Get breaking news alerts via email

Click here to manage your alerts
Jason Olson | Special to the Tribune Pleasant Grove High School's Brandon Fanaika signs a letter of intent durning a ceremony at the high school Wednesday, February 1, 2012, committing to play football for Stanford University. With Fanaika is his mother Navu, at right.
Signing day: Tortured by his blessings, Brandon Fanaika picks Stanford after late push from Utes
Prep football » Pleasant Grove senior couldn’t pass up Cardinal after being admitted to school.
First Published Feb 01 2012 08:05 am • Last Updated Feb 02 2012 12:31 am

Pleasant Grove • The night before the day he made the biggest decision of his life, Brandon Fanaika paced into the living room of his family’s tidy home, a black Stanford hat propped on his head.

When asked if the cap could be taken as an indication of his intentions on National Signing Day, Utah’s top high school recruit bristled. He twisted the hat backward and furrowed his black eyebrows into a thoughtful zigzag.

At a glance

Decision day

» Pleasant Grove star Brandon Fanaika signs with Stanford, despite thinking over the weekend that he might spurn the Cardinal for Utah.

» Fanaika was rated as the No. 1 high school prospect in Utah byrivals.com.

» Fanaika originally committed to Stanford in December, but reconsidered after taking official visits to in-state schools, including Utah.

» The Utes made a strong late push for the lineman. Coach Kyle Whittingham and six assistants made an in-home visit Saturday to try to win him over.

Join the Discussion
Post a Comment

"It’s one of my favorite hats," he stammered, "so..."

The heavily recruited offensive lineman sat down and pulled off the cap, as if he had just realized its power, and set it on a coffee table in front of him.

Twelve hours later, Fanaika once again sat behind that hat, in the student center at Pleasant Grove High School. Sharply dressed in a pressed white shirt and a gold paisley tie, he passed his hand over the cap and said, "I gotta stay close to home..."

His mother Navu had advocated that he attend Stanford, where he would be the first full-blooded Tongan to play, and looked ill as her son reached for a red Utah hat.

Then his hand snapped back and she smiled.

story continues below
story continues below

"... so I’m going to Stanford."

There were cheers as he once again propped the hat on his head, fully aware of its power.

Overwhelmed by his options, Fanaika swayed from school to school during the recruiting process. On National Signing Day, however, he returned to where he began.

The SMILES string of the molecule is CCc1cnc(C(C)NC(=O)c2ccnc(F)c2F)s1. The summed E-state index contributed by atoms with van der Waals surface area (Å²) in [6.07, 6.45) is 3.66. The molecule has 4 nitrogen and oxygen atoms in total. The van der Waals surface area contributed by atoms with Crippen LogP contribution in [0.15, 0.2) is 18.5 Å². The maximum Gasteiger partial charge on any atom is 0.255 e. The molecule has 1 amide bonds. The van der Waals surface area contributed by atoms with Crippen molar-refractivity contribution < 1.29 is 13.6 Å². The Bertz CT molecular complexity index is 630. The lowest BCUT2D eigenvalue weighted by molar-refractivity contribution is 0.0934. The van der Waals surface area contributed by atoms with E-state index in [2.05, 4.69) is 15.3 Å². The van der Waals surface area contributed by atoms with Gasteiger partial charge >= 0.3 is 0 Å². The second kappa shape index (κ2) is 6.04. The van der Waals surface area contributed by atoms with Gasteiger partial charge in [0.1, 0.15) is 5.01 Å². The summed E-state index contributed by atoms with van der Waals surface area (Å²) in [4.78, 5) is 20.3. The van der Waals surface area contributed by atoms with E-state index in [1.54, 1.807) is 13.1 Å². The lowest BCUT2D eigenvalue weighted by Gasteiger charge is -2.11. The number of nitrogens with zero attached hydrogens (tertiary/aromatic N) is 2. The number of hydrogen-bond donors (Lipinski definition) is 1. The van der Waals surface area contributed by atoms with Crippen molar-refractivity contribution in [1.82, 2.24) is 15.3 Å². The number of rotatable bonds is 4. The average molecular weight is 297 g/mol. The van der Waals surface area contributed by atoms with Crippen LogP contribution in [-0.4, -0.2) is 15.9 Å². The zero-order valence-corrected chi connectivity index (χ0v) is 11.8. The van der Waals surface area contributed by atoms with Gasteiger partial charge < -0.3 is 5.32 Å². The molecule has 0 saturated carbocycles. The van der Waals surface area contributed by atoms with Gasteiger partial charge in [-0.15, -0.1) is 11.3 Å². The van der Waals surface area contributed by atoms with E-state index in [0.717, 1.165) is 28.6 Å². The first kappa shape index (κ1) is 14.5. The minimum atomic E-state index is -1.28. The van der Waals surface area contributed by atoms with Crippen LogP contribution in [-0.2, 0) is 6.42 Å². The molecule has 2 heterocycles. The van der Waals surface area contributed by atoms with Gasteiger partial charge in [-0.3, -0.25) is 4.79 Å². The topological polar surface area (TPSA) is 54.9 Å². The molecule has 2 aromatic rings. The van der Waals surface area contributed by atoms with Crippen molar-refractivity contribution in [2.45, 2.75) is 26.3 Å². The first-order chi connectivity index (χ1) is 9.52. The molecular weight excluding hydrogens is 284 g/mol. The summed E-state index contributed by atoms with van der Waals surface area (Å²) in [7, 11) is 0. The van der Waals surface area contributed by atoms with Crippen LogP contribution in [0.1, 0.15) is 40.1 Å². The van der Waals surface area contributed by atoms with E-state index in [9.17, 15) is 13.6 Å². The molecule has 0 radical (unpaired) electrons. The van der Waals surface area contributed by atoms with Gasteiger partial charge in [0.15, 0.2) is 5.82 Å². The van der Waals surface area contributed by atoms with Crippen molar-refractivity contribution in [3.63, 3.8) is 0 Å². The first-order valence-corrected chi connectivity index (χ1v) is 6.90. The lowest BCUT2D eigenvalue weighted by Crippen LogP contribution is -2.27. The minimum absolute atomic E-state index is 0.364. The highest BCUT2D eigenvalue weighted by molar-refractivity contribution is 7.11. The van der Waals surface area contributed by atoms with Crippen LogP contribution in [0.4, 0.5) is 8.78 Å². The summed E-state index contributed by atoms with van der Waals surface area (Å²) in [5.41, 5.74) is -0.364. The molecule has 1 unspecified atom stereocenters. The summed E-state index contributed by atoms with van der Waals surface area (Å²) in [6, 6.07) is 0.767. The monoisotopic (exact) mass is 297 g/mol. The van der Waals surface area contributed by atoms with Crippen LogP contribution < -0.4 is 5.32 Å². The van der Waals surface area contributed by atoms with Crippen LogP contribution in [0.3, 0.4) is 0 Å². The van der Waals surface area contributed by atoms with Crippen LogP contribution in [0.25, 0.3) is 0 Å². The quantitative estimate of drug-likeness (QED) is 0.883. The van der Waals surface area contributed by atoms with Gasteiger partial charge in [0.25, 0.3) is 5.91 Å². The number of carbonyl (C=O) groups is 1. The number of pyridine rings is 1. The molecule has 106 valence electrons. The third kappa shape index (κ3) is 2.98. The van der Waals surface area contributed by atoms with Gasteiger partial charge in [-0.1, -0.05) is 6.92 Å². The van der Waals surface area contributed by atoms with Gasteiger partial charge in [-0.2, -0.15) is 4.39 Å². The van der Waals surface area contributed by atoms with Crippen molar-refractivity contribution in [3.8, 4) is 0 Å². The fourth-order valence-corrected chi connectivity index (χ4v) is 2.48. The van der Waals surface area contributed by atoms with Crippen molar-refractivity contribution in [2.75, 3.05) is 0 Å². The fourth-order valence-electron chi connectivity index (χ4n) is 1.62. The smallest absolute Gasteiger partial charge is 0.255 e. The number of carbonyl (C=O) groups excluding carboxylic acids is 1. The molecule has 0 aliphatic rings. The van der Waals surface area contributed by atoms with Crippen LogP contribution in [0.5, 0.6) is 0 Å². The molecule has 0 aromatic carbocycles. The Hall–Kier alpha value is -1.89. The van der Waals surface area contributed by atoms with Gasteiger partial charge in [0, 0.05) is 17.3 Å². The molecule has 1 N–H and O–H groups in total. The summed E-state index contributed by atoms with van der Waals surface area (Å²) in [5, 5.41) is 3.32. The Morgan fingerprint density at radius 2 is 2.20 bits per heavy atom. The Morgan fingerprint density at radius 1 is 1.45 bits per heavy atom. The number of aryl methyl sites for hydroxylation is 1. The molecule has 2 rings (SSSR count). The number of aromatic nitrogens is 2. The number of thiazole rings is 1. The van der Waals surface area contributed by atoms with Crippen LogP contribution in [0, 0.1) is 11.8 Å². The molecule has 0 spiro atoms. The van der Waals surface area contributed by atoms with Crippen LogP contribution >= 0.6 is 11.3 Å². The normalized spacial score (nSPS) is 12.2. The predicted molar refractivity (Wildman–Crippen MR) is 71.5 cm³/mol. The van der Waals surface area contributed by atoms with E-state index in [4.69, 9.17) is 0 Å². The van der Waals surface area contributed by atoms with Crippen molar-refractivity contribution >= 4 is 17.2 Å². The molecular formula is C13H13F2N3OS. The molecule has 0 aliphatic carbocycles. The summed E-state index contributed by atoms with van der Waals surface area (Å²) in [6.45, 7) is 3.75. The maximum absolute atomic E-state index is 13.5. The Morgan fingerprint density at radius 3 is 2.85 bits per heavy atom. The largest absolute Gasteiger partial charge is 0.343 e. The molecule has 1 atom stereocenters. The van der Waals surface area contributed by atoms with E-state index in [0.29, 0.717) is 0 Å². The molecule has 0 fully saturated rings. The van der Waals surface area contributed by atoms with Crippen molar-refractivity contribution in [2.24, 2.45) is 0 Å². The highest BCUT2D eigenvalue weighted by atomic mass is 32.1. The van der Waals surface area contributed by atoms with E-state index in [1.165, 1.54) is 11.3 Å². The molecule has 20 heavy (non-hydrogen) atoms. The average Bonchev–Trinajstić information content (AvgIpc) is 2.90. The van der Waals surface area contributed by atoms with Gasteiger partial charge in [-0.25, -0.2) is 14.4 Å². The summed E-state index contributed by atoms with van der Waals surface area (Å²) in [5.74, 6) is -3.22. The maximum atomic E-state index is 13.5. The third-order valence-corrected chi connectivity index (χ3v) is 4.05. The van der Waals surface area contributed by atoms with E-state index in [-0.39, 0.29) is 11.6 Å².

After committing to Stanford on Dec. 30, Fanaika started considering other options in January. In the final day, he added BYU and California to his final list, although he never seemed to consider them as seriously as Utah and Stanford.

While other top recruits such as Lone Peak quarterback Chase Hansen (Utah) and Davis defensive end Troy Hinds (BYU) were committed for half a year before Signing Day, Fanaika kept everyone guessing until the end.

That included his parents and even himself.

A hulking prospect at 6-foot-3 and 293 pounds, Fanaika sits on a couch and you expect it to tip over, like a rake when an elephant steps on it. But his railroad-tie calves keep everything anchored to the floor. He is a portrait of stability. But on Tuesday night as he discussed his options, time ticking until he would sign and send his National Letter of Intent to Palo Alto, Calif., he twisted the hem of his sweatshirt into a knot that matched his nerves.

"The coaches at Utah," he said, "I consider them just as friends. They’re amazing people. In these past couple weeks I’ve become very fond of these schools. So, yeah, that’s pretty much where I stand."

The Utes told Fanaika they wouldn’t stop recruiting him until he signed elsewhere.

On Saturday, the day after Stanford head coach David Shaw canceled an in-home visit, seven Utah coaches traveled to Pleasant Grove, a staggering commitment to one recruit.

They filled the living room.

Next Page >

Copyright 2014 The Salt Lake Tribune. All rights reserved. This material may not be published, broadcast, rewritten or redistributed.

Top Reader Comments Read All Comments Post a Comment
Click here to read all comments   Click here to post a comment

About Reader Comments

Reader comments on sltrib.com are the opinions of the writer, not The Salt Lake Tribune. We will delete comments containing obscenities, personal attacks and inappropriate or offensive remarks. Flagrant or repeat violators will be banned. If you see an objectionable comment, please alert us by clicking the arrow on the upper right side of the comment and selecting "Flag comment as inappropriate". If you've recently registered with Disqus or aren't seeing your comments immediately, you may need to verify your email address. To do so, visit disqus.com/account.
See more about comments here.
Staying Connected
Contests and Promotions
  • Search Obituaries
  • Place an Obituary

  • Search Cars
  • Search Homes
  • Search Jobs
  • Search Marketplace
  • Search Legal Notices

  • Other Services
  • Advertise With Us
  • Subscribe to the Newspaper
  • Access your e-Edition
  • Frequently Asked Questions
  • Contact a newsroom staff member
  • Access the Trib Archives
  • Privacy Policy
  • Missing your paper? Need to place your paper on vacation hold? For this and any other subscription related needs, click here or call 801.204.6100.